Plagiarism is Stealing and You Can Not Hide From It, the Internets Will Find You

Geez, I ignore a feed for a couple days and all hell breaks loose. This is what happens, gentle readers, when you do not pay attention to things.

The Smart Bitches, they are smart you know, have uncovered a huge plagiarism scandal by bestselling romance author Cassie Edwards. If you go to their website, you can view the serious of posts, all collated at the top of th home page, or use the handy PDF Cassie has created.

What amazes me about the entire thing is the backlash they are receiving, as if plagiarism is not a big deal. People are telling the Bitches they are “mean” for exposing Cassie Edwards. Plagiarism is stealing. Taking someone else’s words or ideas and passing them off as your own is stealing. Wikipedia has a very nice article on plagiarism.

As an educator, I spend a lot of time explaining plagiarism to students because they have often never been taught the fine line of stealing when creating academic work. That lack of knowledge has bled into all aspects of our life. As information creators, we are responsible for the words we say are our own. In an age when it is very easy to check your words against the largest database in the world, the Internet, people should never be surprised when they get caught.

I have some advice for Ms. Edwards and Signet: just admit you screwed up and make amends. Legal spin and rhetoric are not going to release you from looking like idiots, but you can avoid looking like douche bags and assholes. If you fess up and are honest, you may at least gain some respect back for being adults about your mistakes. If you choose not to, well, you may find you loose all credibility and many of your customers.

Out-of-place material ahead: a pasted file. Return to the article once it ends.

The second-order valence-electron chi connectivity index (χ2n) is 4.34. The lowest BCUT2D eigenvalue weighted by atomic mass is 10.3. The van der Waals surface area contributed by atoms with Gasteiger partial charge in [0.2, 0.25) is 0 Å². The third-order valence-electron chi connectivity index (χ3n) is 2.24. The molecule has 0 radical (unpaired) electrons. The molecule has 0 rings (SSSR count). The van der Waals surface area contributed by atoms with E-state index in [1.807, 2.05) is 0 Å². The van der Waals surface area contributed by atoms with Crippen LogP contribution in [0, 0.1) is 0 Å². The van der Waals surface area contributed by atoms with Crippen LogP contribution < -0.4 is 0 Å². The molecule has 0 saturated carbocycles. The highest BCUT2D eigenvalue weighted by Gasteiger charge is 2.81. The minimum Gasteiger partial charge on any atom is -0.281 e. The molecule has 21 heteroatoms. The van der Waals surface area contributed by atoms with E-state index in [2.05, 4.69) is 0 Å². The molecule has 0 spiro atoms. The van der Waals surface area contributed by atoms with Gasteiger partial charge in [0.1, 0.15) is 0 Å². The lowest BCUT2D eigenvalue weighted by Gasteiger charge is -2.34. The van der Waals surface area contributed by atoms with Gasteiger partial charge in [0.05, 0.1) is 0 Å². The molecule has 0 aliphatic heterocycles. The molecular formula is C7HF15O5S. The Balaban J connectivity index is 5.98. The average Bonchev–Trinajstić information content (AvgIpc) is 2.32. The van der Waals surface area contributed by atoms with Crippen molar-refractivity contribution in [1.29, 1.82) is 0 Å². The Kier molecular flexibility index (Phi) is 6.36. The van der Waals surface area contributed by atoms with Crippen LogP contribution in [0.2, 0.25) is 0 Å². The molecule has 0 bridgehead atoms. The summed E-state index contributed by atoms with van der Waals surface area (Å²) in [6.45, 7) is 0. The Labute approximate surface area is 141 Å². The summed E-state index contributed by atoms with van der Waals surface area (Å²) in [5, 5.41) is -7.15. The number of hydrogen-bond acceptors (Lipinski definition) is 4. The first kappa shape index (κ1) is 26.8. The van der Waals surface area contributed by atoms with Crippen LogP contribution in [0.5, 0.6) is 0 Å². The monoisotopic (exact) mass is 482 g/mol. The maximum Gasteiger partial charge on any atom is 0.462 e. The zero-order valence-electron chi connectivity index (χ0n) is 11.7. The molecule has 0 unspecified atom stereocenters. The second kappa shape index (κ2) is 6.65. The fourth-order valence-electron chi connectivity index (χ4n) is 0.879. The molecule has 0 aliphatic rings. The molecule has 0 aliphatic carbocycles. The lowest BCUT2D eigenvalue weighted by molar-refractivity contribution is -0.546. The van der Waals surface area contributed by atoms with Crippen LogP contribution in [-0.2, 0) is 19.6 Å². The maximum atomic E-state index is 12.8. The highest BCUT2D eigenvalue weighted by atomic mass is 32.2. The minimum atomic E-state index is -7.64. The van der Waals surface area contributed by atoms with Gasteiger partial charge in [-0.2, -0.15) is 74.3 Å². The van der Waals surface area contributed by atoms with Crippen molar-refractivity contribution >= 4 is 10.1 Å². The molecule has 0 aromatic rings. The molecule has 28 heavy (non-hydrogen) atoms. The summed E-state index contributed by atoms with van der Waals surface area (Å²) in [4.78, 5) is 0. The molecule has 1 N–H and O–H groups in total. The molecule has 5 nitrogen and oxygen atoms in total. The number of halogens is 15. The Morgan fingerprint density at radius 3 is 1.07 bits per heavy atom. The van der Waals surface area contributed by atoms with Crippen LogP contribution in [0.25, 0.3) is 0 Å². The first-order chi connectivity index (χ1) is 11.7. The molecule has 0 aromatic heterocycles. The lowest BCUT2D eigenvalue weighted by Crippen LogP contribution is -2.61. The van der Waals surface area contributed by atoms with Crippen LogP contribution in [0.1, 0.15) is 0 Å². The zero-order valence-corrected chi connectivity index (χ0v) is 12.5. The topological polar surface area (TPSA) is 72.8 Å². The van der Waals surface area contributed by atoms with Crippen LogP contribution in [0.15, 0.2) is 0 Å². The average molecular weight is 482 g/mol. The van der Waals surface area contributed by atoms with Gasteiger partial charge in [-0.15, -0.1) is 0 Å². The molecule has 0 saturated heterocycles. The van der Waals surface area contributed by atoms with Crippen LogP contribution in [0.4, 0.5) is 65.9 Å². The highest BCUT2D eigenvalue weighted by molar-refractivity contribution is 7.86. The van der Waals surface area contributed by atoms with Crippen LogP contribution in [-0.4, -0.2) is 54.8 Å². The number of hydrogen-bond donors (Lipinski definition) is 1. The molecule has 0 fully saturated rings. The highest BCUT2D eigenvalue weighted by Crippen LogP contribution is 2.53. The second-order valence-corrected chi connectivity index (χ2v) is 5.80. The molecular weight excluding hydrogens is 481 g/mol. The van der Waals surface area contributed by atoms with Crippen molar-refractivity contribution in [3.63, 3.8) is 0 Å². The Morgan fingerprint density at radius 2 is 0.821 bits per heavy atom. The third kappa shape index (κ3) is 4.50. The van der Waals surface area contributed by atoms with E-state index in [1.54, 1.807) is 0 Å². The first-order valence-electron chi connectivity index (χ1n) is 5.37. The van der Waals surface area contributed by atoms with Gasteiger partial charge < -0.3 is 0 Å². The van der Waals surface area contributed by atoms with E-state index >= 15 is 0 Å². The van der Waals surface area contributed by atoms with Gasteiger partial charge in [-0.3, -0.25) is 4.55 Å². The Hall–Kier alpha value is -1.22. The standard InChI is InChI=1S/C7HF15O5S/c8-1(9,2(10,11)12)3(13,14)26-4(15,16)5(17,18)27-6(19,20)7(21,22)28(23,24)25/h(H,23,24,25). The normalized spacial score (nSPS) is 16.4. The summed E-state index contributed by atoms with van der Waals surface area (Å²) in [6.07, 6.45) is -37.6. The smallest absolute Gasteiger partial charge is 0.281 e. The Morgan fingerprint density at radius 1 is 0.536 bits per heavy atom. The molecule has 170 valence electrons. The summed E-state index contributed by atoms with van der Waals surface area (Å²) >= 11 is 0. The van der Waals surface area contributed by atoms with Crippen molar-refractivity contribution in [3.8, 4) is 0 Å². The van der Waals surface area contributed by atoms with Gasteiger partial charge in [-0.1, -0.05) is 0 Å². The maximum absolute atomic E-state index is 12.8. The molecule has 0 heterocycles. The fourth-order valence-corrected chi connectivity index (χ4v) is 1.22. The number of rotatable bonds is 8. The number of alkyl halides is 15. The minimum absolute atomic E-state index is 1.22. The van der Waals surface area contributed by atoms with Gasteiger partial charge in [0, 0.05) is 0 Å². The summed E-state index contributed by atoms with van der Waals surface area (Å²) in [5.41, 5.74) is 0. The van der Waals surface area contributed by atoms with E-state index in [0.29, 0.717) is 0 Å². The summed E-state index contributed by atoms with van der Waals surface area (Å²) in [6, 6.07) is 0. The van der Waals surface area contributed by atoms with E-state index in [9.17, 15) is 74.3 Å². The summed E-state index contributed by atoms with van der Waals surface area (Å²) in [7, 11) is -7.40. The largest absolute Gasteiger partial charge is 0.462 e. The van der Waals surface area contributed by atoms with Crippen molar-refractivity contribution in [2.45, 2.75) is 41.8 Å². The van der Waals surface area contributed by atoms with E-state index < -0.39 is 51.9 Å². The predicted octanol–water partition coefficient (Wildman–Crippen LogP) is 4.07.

–Jane, plagiarism is no joke

2 thoughts on “Plagiarism is Stealing and You Can Not Hide From It, the Internets Will Find You

  • January 11, 2008 at 5:43 pm
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    Nice Derralism.

  • January 23, 2008 at 9:23 pm
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    I’ve also taught a couple of college level courses and have been absolutely amazed by the amount of students that plagiarise (despite long lectures that I WILL find out and they WILL fail). I have to think that it is not being impressed upon them how important/serious it is in their elementary education – where do you think the ball gets dropped?

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